Although Divi has a lot of modules, it doesn’t have a module to build tables. Fortunately, there is a solution. Table Maker is a third-party plugin that allows you to build fully customizable tables with the Divi Builder. To help you decide if this is the right plugin for your Divi website, in this article, we’ll take a look at Table Maker and see what it can do.
Installing Table Maker
Installation is simple and straightforward.
- Navigate to Plugins > Add New > Upload Plugin
- Click Choose File
- Locate the plugin’s zip file on your computer and select it
- Click Install Now
- Click Activate
Table Maker Module
A new module is added to the Divi Builder called Table Maker. Let’s look at the main features.
Table Maker Content Tab
The Content tab includes an area for submodules. These are used to create the columns for the table. For the columns, you can adjust the header and footer count, and size for the columns and rows, adjust the responsive breakpoints for each device-type, enable scrolling, and choose icons, buttons, and images. The icons, buttons, and images have customizations for size, color, placement, etc.
The submodules define the columns and include a field to add content to the rows. It works much like a code editor where each row is numbered. You can also adjust the width, icons, buttons, and images.
The first line is the title of the column by default, but you can change this if you don’t want to have a header. You can include HTML, which means you’ll need to avoid certain characters that are used for markup. You can also add CSS, shortcodes, iFrames, icons, images, buttons, and more.
The columns include design customizations for every element including the text, background, cells, header and footer cells, etc.
Create as many columns as you want. You can style them independently, extend styles from one to the others, etc. I’ve added 4 columns and adjusted the colors and widths of each column separately.
Headers and Footers
You can set the number of columns for headers and footers. By default, it has 1 header and no footer. In this example, I’ve set the first 2 as headers and the last one as a footer. The colors are styled independently.
You can do the same for rows. In this example, I’ve set 2 rows as headers (the two on the left) and one as a footer (the one on the right).
Table Scrolling provides both horizontal and vertical scrolling. You can make the column and row headers sticky if you want. This keeps them in place so they don’t scroll out of view. In this example, I’ve enabled scrolling and made the headers sticky. I’ve added lots of columns so it can scroll vertically. The row headers remain in place.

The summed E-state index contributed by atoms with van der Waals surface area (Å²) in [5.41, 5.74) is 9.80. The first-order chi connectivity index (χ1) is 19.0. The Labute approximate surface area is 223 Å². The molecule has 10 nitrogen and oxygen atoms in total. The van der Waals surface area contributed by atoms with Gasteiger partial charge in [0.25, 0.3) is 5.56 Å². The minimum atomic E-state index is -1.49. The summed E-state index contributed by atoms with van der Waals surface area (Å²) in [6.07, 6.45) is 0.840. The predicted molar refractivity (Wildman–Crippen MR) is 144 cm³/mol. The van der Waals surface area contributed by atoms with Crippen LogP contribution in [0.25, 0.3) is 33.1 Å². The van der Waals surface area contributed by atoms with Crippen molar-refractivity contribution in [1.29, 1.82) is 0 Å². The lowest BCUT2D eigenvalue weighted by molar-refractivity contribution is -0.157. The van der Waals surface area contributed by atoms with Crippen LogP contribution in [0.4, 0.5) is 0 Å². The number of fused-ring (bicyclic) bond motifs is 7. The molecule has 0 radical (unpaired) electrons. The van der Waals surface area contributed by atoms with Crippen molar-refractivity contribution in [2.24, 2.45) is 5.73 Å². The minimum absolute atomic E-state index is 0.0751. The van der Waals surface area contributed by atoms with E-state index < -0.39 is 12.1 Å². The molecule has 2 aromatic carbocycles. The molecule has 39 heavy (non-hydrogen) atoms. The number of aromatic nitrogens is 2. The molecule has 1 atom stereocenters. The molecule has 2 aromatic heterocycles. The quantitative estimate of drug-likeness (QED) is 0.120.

You can add as many icons as you want to each cell. Set up a default icon and choose icons for each cell separately. Choose the default icon and adjust the size and color from the Content tab.
The icons are added to the specific cells you want them to display in by using the icon tag in the content area of the submodules. You can override the default icon and set a default for this column by selecting it from the icon tab in the submodule, and you can enter the name of any specific icon you want it to display. The sales page in the Elegant Themes Marketplace provides a link to the list of icons and their names.
Table buttons are also added using tags. Add a default button in the Content tab. You can also style the button from these settings. Override the default button with these same settings within each column submodule.
Add the button to each cell with the button tag in the content area of the submodule. Change the text on the button by adding it within the tags. In this example, I’ve added the default button a couple of cells and changed the text for the second button.
You can add images, icons, and other types of content to the cells. Set the image quality, proportion, scale, and horizontal and vertical alignment. It has a lot of options for images.
Even though the images are added in the gallery, they don’t display until you tell them which cell to display in. This is done using tags. By typing the opening image tag, the closing tag is automatically added and the image displays within that cell. You can include it with other content in the cells. Add a number between the tags to specify a specific image to display.